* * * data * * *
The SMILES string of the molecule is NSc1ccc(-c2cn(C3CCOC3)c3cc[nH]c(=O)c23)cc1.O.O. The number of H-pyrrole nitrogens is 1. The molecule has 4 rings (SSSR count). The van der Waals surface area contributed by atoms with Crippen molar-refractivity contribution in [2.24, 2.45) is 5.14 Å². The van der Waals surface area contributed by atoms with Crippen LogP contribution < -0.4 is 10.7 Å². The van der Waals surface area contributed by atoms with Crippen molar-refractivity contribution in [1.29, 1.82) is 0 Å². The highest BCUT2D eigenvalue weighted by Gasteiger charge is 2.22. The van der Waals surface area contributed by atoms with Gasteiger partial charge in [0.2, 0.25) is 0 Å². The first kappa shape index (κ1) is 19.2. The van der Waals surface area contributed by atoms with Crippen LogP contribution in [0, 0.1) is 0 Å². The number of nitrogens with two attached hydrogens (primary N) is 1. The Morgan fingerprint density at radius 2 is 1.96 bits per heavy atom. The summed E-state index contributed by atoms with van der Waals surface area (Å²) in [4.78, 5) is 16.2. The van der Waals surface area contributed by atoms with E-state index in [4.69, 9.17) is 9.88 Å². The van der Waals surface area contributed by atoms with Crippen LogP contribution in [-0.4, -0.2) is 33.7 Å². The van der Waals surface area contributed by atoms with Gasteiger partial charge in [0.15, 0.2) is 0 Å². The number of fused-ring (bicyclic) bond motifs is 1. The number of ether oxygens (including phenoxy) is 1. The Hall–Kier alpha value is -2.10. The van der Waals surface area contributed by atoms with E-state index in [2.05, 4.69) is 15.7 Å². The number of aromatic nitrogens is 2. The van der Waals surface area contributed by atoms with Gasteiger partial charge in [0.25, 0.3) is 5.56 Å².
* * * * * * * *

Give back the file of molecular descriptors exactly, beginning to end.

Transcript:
The SMILES string of the molecule is NSc1ccc(-c2cn(C3CCOC3)c3cc[nH]c(=O)c23)cc1.O.O. The number of H-pyrrole nitrogens is 1. The molecule has 4 rings (SSSR count). The van der Waals surface area contributed by atoms with Crippen molar-refractivity contribution in [2.24, 2.45) is 5.14 Å². The van der Waals surface area contributed by atoms with Crippen LogP contribution < -0.4 is 10.7 Å². The van der Waals surface area contributed by atoms with Crippen molar-refractivity contribution in [1.29, 1.82) is 0 Å². The highest BCUT2D eigenvalue weighted by Gasteiger charge is 2.22. The van der Waals surface area contributed by atoms with Gasteiger partial charge in [0.2, 0.25) is 0 Å². The first kappa shape index (κ1) is 19.2. The van der Waals surface area contributed by atoms with Crippen LogP contribution in [0, 0.1) is 0 Å². The number of nitrogens with two attached hydrogens (primary N) is 1. The Morgan fingerprint density at radius 2 is 1.96 bits per heavy atom. The summed E-state index contributed by atoms with van der Waals surface area (Å²) in [4.78, 5) is 16.2. The van der Waals surface area contributed by atoms with E-state index in [4.69, 9.17) is 9.88 Å². The van der Waals surface area contributed by atoms with Crippen LogP contribution in [-0.4, -0.2) is 33.7 Å². The van der Waals surface area contributed by atoms with Gasteiger partial charge in [0.15, 0.2) is 0 Å². The number of fused-ring (bicyclic) bond motifs is 1. The number of ether oxygens (including phenoxy) is 1. The Hall–Kier alpha value is -2.10. The van der Waals surface area contributed by atoms with E-state index in [2.05, 4.69) is 15.7 Å². The number of aromatic nitrogens is 2. The van der Waals surface area contributed by atoms with Gasteiger partial charge in [0.25, 0.3) is 5.56 Å².